What does my NrF2 pathway do?

What does my NrF2 pathway do?

Margie GanderSep 4, '19

The Nrf2 pathway has been referred to as the “master regulator of antioxidant, detoxification and cell defense gene expression” - that's quite a gig, right!

Your Nrf2 pathway is so important that so much research has been carried out trying to explore how activating this life-sustaining pathway may help us to achieve optimal health and longevity. Particularly in today's world where we are exposed to more toxins and free radicals than our grandparents. 

What is the BIG deal by oxidative stress?

Most compounds and molecules in your body are stable, this is why you need enzymes (encoded by your genes) to break them down or turn them into other more useful molecules.

However, some reactions in your body lead to the formation of molecules called free radicals, particularly during energy generation within each of your cells. Put another way, the byproduct of energy metabolism are damaging free radicals.

This is where antioxidants step in, it’s their function to 'mop up' these highly reactive elements making sure they don’t interact with any of the important molecules in a cell. This mopping up process occurs constantly in your body, however, when the antioxidant function in the body becomes overwhelmed by free radicals, oxidative stress can occur. If you carry medium to high impact genetic variations in the key oxidative stress genes (namely MnSOD/SOD, GSTM1, GSTP1and GPX) and/or are a poor phase 1 and phase 2 detoxifier, then you are more likely to be predisposed to free radical damage. If this is the case, then you should be focusing on activating your NrF2 pathway. This is an awesome and easy biohack!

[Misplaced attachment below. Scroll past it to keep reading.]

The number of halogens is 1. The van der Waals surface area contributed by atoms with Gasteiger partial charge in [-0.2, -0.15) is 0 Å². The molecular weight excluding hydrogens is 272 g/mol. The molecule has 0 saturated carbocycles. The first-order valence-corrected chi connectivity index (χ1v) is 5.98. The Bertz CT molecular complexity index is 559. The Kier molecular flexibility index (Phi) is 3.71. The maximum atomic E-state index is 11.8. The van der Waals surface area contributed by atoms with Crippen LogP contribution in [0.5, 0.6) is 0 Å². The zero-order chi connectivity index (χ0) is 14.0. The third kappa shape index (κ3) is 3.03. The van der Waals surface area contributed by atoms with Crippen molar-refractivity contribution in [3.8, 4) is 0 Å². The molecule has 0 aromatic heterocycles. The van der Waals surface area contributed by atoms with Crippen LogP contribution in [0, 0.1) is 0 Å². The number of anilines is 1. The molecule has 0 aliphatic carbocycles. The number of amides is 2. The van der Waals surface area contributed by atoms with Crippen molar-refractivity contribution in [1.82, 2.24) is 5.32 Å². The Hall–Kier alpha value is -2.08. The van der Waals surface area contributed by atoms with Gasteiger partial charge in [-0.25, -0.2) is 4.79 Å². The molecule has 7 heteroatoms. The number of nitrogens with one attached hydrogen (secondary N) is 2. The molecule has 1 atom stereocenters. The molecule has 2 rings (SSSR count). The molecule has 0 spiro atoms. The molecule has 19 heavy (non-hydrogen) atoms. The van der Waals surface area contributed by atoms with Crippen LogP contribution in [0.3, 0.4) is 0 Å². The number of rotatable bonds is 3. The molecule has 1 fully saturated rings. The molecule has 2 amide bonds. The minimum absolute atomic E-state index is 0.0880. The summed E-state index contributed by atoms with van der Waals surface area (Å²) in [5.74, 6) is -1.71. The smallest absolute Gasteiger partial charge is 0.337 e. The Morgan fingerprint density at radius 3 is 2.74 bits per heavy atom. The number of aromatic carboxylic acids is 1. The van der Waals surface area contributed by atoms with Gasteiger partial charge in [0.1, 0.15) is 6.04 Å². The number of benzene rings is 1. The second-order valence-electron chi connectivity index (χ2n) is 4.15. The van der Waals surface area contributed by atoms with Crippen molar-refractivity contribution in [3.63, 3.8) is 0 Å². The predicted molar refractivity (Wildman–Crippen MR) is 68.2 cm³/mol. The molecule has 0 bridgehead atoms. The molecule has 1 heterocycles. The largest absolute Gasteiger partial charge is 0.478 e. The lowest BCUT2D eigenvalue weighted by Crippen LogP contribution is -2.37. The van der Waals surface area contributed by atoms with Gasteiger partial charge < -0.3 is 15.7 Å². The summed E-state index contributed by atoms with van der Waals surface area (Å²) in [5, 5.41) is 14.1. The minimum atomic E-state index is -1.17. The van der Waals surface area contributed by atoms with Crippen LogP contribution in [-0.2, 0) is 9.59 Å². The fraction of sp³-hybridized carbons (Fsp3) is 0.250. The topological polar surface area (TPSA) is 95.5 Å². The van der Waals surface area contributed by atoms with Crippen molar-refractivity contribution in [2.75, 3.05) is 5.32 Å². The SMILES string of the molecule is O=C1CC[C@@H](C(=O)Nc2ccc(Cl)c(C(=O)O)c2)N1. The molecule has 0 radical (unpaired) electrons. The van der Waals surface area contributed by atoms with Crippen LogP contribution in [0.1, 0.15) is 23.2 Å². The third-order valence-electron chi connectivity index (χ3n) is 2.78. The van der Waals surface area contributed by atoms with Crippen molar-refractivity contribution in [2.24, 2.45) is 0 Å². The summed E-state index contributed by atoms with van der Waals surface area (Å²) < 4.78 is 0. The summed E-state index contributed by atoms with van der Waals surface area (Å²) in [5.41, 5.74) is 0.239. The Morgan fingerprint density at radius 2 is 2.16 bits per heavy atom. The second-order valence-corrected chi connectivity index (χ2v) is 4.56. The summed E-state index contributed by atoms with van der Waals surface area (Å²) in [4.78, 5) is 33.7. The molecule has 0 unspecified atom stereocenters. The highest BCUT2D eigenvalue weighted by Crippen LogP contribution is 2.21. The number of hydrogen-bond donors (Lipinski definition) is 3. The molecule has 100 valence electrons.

Chronic oxidative stress is associated with accelerated ageing and several chronic diseases including Parkinson’s disease, Alzheimer’s disease, cardiovascular disease, and several cancers. 

Oxidative stress triggers in your environment 

It's important for us to be aware of what else can trigger oxidative stress and cell damage in our bodies. Some of these are easy to avoid while others, like air pollution, are more difficult to escape.  By 'swapping out' these for better, more healthy choices daily can definitely provide additional antioxidant support.

Oxidative stress triggers  Antioxidant support
Alcohol Drink 1-2 units weekly. Red wine.
Medications and drugs  Add in an antioxidant supplement to circumvent the toxic effects
Smoking Try to quit! Avoid being exposed to second-degree smoke
Burnt red-meat Fish, baked
Chemicals in personal care products Swap out for better, non-toxic, chemical-free options
Pesticides & herbicides Swap out for organic, chemical-free options

Is there an Nrf2 genotype?

Nrf2 regulates more than 600 genes. Over 100 of these are encoded for cytoprotective proteins, which increase toxin metabolism and removal, lower oxidative stress and maintain cellular homeostasis. However, if you carry medium to high impact genetic variations in these genes, you're going to be more predisposed to oxidative stress. Having this type of information about your body is truely amazing as you can start to personalise your health choices based on your own scientific data.

NrF2 genes Action Test
Encodes is a basic leucine zipper protein that regulates the expression of antioxidant proteins that protect against oxidative damage triggered by injury and inflammation.


Whole Exome Testing

KEAP1 Balances and regulates the activation of Nrf2 Whole Exome Testing